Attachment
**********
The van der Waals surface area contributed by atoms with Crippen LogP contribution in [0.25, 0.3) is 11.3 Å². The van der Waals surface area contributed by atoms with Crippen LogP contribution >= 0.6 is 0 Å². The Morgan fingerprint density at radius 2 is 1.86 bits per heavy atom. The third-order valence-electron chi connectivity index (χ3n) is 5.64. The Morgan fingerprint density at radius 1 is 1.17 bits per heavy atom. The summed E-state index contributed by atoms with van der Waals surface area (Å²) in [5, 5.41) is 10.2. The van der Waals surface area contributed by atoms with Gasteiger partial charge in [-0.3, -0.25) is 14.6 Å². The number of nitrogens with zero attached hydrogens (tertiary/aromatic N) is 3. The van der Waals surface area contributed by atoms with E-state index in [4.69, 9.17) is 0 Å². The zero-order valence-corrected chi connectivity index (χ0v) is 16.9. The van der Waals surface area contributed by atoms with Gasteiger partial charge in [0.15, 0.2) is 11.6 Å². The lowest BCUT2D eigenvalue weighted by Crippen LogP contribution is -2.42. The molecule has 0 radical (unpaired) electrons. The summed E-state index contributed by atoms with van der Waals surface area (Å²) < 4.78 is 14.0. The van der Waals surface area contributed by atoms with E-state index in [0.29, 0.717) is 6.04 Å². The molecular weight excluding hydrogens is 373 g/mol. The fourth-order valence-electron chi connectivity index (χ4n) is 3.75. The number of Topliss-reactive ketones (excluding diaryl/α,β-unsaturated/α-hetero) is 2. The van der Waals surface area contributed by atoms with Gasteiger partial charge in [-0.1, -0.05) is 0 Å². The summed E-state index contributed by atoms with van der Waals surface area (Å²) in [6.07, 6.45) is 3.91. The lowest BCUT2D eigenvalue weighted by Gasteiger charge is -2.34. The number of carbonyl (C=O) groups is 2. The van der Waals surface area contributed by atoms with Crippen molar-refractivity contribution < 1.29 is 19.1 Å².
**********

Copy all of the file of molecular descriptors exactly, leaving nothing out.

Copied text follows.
The van der Waals surface area contributed by atoms with Crippen LogP contribution in [0.25, 0.3) is 11.3 Å². The van der Waals surface area contributed by atoms with Crippen LogP contribution >= 0.6 is 0 Å². The Morgan fingerprint density at radius 2 is 1.86 bits per heavy atom. The third-order valence-electron chi connectivity index (χ3n) is 5.64. The Morgan fingerprint density at radius 1 is 1.17 bits per heavy atom. The summed E-state index contributed by atoms with van der Waals surface area (Å²) in [5, 5.41) is 10.2. The van der Waals surface area contributed by atoms with Gasteiger partial charge in [-0.3, -0.25) is 14.6 Å². The number of nitrogens with zero attached hydrogens (tertiary/aromatic N) is 3. The van der Waals surface area contributed by atoms with E-state index in [4.69, 9.17) is 0 Å². The zero-order valence-corrected chi connectivity index (χ0v) is 16.9. The van der Waals surface area contributed by atoms with Gasteiger partial charge in [0.15, 0.2) is 11.6 Å². The lowest BCUT2D eigenvalue weighted by Crippen LogP contribution is -2.42. The molecule has 0 radical (unpaired) electrons. The summed E-state index contributed by atoms with van der Waals surface area (Å²) < 4.78 is 14.0. The van der Waals surface area contributed by atoms with E-state index in [0.29, 0.717) is 6.04 Å². The molecular weight excluding hydrogens is 373 g/mol. The fourth-order valence-electron chi connectivity index (χ4n) is 3.75. The number of Topliss-reactive ketones (excluding diaryl/α,β-unsaturated/α-hetero) is 2. The van der Waals surface area contributed by atoms with Gasteiger partial charge in [-0.1, -0.05) is 0 Å². The summed E-state index contributed by atoms with van der Waals surface area (Å²) in [6.07, 6.45) is 3.91. The lowest BCUT2D eigenvalue weighted by Gasteiger charge is -2.34. The number of carbonyl (C=O) groups is 2. The van der Waals surface area contributed by atoms with Crippen molar-refractivity contribution < 1.29 is 19.1 Å².